What Worries Global CEOs The Most?
Grow Your Business, Not Your Inbox
A chief executive officer (CEO) has overall responsibility for effectively steering a company to success, and their role becomes more important when the organization expands to new territories. But have you ever wondered what keeps them awake at night?
PwC's annual global CEO survey, released alongside the World Economic Forum (WEF) in Davos, Switzerland, finds that the world’s CEOs are increasingly worried about trade disputes and the unpredictable geopolitical landscape. Trade conflicts, policy uncertainty, and protectionism have replaced terrorism, climate change, and increasing tax burden in the top 10 list of threats to growth.
Stressful Times Ahead
The 22nd survey of 1,378 chief executives in more than 90 territories explores what CEOs are saying about the year ahead. Conducted in September and October of last year, the survey drills down on CEO insights in top-of-mind areas such as growth, data and analytics, and artificial intelligence.
The CEOs have turned their focus to navigating the surge in populism in the markets where they operate.
“Trade conflicts and protectionism are major concerns in North America and Asia-Pacific and also weigh on CEOs’ minds in Western Europe, Central and Eastern Europe, and the Middle East. Of those CEOs who expressed ‘extreme concern’ about the trade conflicts of 2018, the one between the US and China overshadowed other protectionist moves as particularly worrisome, with 88 per cent expressing concern. It outweighed other trade tensions not only in the minds of Asia-Pacific and North America CEOs but also those in Western Europe,” the report states.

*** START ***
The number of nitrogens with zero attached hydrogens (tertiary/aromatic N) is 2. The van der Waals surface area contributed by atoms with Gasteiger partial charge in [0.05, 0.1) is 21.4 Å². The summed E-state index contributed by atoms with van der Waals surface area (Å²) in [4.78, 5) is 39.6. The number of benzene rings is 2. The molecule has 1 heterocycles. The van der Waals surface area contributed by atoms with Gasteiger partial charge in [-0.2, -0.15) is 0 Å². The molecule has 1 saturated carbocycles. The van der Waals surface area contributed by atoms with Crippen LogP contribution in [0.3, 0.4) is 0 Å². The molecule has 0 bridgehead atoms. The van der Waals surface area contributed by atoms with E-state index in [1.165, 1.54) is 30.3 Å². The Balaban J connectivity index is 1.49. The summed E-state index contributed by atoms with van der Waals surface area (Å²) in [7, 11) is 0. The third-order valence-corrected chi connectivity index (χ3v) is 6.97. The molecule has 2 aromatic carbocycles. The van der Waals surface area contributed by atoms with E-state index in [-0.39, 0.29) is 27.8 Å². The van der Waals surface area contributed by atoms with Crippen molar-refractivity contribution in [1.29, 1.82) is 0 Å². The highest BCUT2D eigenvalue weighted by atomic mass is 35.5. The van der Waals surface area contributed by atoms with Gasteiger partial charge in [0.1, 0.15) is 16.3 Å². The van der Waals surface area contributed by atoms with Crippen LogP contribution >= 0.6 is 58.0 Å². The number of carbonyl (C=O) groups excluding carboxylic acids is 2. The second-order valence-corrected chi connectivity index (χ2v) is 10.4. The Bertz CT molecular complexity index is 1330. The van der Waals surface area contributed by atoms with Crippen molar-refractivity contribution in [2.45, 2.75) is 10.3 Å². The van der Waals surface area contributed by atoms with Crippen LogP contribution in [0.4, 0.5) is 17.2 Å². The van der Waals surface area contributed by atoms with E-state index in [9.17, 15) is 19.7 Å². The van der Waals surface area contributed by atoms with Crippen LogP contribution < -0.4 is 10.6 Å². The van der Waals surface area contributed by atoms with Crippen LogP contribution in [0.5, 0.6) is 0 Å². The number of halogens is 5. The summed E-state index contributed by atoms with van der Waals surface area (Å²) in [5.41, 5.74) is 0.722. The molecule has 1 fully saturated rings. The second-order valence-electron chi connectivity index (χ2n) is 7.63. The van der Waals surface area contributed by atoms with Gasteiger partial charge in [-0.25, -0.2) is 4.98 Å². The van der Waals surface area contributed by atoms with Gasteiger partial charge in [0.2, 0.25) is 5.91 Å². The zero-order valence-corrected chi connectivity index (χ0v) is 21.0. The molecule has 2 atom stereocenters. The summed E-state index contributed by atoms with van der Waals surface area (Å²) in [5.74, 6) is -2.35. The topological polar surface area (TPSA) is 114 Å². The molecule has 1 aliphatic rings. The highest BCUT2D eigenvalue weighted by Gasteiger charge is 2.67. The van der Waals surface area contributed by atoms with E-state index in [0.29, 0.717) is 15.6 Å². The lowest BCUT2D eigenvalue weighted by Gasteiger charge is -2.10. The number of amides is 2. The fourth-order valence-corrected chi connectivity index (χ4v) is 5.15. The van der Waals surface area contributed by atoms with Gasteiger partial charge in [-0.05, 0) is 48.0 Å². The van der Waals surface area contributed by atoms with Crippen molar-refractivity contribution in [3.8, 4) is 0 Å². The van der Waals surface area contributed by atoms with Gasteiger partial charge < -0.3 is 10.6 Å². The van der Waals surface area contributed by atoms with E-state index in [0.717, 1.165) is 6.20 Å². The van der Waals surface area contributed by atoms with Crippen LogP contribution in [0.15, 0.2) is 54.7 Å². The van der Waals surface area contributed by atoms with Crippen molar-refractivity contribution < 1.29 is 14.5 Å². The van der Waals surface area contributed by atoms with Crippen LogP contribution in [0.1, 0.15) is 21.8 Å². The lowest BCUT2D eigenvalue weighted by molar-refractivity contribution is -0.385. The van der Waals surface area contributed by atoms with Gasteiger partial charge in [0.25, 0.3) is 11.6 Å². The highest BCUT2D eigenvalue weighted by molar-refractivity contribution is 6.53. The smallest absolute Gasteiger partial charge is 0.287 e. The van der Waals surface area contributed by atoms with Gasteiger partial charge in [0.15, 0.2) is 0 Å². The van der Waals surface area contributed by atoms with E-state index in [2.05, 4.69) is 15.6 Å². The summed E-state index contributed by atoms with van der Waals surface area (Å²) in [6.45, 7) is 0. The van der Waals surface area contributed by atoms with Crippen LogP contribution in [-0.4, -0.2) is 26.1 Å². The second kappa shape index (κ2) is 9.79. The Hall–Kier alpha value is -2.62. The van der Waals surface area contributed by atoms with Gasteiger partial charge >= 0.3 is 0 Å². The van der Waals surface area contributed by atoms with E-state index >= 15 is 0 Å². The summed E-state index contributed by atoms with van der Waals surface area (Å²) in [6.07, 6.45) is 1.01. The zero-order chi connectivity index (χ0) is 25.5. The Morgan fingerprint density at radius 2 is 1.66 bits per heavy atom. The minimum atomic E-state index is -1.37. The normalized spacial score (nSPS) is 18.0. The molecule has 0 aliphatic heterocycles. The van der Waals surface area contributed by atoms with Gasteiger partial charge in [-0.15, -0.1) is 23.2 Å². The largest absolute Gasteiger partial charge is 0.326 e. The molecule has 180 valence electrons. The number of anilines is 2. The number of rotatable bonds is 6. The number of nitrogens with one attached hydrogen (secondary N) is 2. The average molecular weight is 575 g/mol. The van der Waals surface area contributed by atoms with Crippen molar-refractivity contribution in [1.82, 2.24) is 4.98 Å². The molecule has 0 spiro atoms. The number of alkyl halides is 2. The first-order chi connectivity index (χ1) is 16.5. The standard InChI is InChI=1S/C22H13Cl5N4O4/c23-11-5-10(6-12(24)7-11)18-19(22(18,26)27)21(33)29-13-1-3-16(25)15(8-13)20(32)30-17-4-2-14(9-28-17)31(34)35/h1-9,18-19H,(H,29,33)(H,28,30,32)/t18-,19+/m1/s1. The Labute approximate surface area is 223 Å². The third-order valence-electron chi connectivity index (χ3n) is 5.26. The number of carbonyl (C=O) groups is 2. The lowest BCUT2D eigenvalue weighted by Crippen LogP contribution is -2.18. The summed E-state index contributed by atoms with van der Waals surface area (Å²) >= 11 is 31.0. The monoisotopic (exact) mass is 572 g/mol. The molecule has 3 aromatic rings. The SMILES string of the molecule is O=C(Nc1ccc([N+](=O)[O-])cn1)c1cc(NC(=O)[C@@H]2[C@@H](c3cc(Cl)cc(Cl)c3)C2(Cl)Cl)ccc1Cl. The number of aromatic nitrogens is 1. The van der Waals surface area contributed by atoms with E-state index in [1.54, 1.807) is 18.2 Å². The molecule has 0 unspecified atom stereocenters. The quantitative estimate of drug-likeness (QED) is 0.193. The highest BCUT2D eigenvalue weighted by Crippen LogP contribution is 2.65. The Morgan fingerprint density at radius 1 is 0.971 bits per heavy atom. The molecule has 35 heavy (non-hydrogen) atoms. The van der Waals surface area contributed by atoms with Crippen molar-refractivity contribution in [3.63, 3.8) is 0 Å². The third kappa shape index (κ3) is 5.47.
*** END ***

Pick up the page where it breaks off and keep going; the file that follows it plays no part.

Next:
Asked how they were adjusting their operating model and growth strategy to accommodate these trade conflicts, most of these “extremely concerned” CEOs responded they are not doing much beyond “adjusting their supply chains and sourcing strategies’. On a global basis, less than a third of these CEOs are “shifting their growth strategy or production to alternative territories”, or “delaying capital expenditures” or “foreign direct investment”.
Trade War is Top Worry
Of China’s CEOs who are “extremely concerned” about trade conflicts, a majority are taking a strong reactive approach.
The report notes that the CEOs of China stand out as the most proactive and vigorous in pulling every lever. Sixty-two per cent of those “extremely concerned” about the trade war are “adjusting their supply chain and sourcing strategy”. A majority are “shifting their growth strategy to alternative territories”. Roughly four in 10 are “shifting production” and “delaying capital expenditures”.
Jaime Augusto Zóbel De Ayala, chairperson and the chief executive officer of Ayala Corporation in the Philippines, says, “Interestingly, I do believe that the escalation taking place between China and the United States is actually leading to renewed opportunities within ASEAN. I think supply chains are getting disrupted, and I do believe ASEAN will be a net beneficiary of this disruption as companies look to a ‘China-plus-one’ model, or perhaps even consider moving out of China to be able to continue selling to the United States.”